There are still many small departments that do not have access to computer technology within their own agency.  It is not uncommon for such agencies to rely on computers owned by other branches of government, or on personal computers owned by the officers themselves.  In these departments, what computer-based paperwork there is usually is centered upon the completion of basic crime reports and routine correspondence, with little time, equipment or resources left over for data collection and analysis.  Still, such departments can and should collect copies of specific types of reports, and file them together for collective review.

            The determinant of the levels of departmental information connectivity does not seem to be size as much as it seems to be the level of sophistication and problem solving capabilities of the decision-makers.  With the availability of both state and federal grant money, as well as the proliferation of community oriented policing, many small departments have become quite sophisticated in their use of electronic communications and computing technology.

            One technology that is growing quickly among agencies of all different types and sizes is that of laptop computer use.  Many departments are beginning to install laptop computers in patrol vehicles, and some are issuing them to individual officers.

            These machines are most typically used for receipt and transmission of mobile data traffic, through a linkage with the agencies’ communications system.  They are also used for preparation of written reports in the field, often with online transmission of the completed report to a central processing area, where reports are reviewed and stored.

            This technological development does much to provide the framework for the recommended collection of critical information.  If an officer can complete an online form quickly and easily, and transmit it to a central collection point, the information so collected will be more timely and more accurate.  Additionally, programs located in the central computer can analyze the data automatically, thereby negating the necessity for manual input of information by a second party.  This system enables faster, more accurate collection and analysis of critical information, while reducing the potential for input errors and other problems associated with the human element.

            There has been a parallel development of off-site data collection mechanisms geared toward analysis of critical information.  The FBI Uniform Crime Report (UCR) system has been in existence for many years, and once involved writing information by hand onto large “rainbow” forms, which were then mailed to a central office for collation and reporting.  Now, many agencies are submitting the same information on-line.  While only about 80% of agencies in the United States participate in the UCR system, the increasing ease of data submission may lead to greater involvement on the part of non-participating agencies.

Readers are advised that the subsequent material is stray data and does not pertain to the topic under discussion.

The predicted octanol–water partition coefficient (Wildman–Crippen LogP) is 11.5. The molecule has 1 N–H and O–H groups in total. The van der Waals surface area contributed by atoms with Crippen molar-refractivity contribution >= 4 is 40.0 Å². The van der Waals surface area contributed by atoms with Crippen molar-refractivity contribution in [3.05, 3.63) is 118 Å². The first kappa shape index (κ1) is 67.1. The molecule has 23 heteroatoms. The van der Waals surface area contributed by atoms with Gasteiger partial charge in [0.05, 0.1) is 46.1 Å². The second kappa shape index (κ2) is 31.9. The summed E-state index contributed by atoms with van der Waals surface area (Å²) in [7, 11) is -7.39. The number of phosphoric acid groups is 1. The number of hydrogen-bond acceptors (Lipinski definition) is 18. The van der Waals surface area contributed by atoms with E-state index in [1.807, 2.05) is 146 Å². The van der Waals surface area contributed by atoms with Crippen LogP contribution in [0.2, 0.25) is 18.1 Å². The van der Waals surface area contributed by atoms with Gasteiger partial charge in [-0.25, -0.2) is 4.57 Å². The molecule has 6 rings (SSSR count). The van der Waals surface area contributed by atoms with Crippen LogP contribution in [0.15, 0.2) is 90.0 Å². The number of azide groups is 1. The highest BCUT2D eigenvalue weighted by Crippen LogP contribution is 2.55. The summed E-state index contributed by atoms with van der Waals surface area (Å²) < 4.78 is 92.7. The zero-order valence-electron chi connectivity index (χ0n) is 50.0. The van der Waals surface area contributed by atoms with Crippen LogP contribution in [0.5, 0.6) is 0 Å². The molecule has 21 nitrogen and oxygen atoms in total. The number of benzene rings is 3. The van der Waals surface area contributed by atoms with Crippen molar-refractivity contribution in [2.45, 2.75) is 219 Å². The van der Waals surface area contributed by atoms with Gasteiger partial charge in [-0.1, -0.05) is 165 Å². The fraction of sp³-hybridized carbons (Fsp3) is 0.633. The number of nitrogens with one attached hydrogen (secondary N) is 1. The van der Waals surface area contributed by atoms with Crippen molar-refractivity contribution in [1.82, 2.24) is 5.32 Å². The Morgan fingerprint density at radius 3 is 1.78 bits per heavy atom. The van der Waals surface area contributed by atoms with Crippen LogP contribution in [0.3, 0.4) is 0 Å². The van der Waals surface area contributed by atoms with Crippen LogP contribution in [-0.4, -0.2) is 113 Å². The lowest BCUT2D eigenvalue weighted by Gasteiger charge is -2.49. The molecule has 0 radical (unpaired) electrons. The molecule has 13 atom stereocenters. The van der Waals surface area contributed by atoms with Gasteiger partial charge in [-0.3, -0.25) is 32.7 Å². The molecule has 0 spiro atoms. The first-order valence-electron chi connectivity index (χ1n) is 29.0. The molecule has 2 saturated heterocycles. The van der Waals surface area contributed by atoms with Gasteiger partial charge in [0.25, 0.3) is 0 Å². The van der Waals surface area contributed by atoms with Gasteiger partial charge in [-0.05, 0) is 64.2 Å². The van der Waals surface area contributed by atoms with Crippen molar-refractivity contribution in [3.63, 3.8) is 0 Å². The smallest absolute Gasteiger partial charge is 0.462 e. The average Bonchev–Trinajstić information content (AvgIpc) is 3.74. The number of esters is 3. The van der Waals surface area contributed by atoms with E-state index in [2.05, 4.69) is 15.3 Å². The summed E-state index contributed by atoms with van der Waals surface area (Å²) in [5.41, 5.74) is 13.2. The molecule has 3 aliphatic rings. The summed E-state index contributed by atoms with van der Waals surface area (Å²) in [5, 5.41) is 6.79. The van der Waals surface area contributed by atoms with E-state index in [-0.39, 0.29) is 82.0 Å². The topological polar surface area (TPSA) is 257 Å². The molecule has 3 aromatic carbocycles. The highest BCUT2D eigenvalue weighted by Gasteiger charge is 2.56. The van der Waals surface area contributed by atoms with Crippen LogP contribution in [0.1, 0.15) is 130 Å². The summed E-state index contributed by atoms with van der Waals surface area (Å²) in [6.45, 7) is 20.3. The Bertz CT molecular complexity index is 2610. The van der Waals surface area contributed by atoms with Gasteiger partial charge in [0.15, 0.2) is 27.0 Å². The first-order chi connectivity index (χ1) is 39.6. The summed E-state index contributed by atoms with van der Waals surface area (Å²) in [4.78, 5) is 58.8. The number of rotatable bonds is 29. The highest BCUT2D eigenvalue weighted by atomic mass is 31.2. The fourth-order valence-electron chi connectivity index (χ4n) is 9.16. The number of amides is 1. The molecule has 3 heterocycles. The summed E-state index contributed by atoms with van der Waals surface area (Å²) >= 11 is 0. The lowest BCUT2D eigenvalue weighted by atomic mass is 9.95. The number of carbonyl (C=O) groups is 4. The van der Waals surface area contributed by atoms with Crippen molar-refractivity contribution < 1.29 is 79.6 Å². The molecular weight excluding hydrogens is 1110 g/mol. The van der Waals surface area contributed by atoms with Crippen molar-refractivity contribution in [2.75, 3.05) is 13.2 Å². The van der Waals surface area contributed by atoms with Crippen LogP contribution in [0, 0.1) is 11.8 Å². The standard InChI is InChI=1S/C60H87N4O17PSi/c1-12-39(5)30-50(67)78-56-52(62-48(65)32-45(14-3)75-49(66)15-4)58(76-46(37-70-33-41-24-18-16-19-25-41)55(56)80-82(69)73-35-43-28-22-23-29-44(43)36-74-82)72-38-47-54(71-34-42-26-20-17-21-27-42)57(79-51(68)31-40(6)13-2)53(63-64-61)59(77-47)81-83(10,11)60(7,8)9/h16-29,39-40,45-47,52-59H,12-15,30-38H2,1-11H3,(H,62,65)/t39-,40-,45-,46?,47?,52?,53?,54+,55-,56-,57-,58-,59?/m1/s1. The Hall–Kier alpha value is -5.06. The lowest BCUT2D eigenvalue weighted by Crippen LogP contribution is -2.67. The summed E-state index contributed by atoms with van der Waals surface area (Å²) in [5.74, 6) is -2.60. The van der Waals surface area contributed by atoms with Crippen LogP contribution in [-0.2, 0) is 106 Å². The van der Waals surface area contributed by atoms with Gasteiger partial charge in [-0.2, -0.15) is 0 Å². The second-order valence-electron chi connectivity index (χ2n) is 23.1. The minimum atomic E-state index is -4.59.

This is important, as the UCR reporting system provides much of the background against which individual departments compare and contrast their local critical data.  Greater participation by more agencies, with continued emphasis on completeness and accuracy of information, will lead to greater overall validity of critical information.

            One specific data collection effort deserves mention here, that being the Use of Force Database Project promulgated by the International Association of Chiefs of Police (National Institute of Justice, 1996).  This project comprises a searchable database of use of force information, providing even more clearly delineated information against which to view a local agencies’ data and practices.

Using the Data

            Several specialized uses of critical data have already been discussed, such as legal defense of local practices, and response to FOIA requests.  Beyond these, two broader uses of such data can have a significant impact on the internal practices of an agency.  The first of these is the establishment of a formal review process, while the second involves the enhanced training of officers, supervisors and trainers.

            In the past, normal practice in most agencies has been for an initial supervisory review of reports and data, with occasional review by upper management.  The most useful approach to such review would result in the establishment of an Incident Review Committee (sometimes referred to as a Safety Committee).

Such a committee would be charged with reviewing all incident reports resulting from high-risk incidents, particularly those wherein an injury to officersMore Papers or citizens occurs.  This review should be geared toward continued development of policies, training and supervisory methods, or perhaps analysis of the efficacy of equipment and techniques.  The aim of this process should be to improve these departmental mechanisms, so as to reduce the potential for future harmful outcomes.  Any incident review geared toward disciplinary or other outcomes should be a separate process.

            Because of the limited training resources available in most departments, maximum utility must be derived from any training effort.  Rather than participating in training on a hit-or-miss basis, departments should review critical data to determine the type, quantity, and frequency of training needed to address officers’ daily high-risk activities.

            In many departments, the tendency is to focus on the types of high-risk activities that have the most severe potential outcomes (e.g. pursuit driving, use of deadly force).  While these types of outcomes can be very costly, in both dollars and in public ill will, they are not usually the most frequent of occurrences. 

In fact, when the overall frequency and cost of high-risk activity is considered, the greater risk is usually from the more common daily occurrences (any one of which could escalate into one of the infrequent catastrophic incidents).  Instead of pursuit driving, efforts should be focused on driving skills in general; instead of deadly force, training efforts should be geared toward overall use of force issues.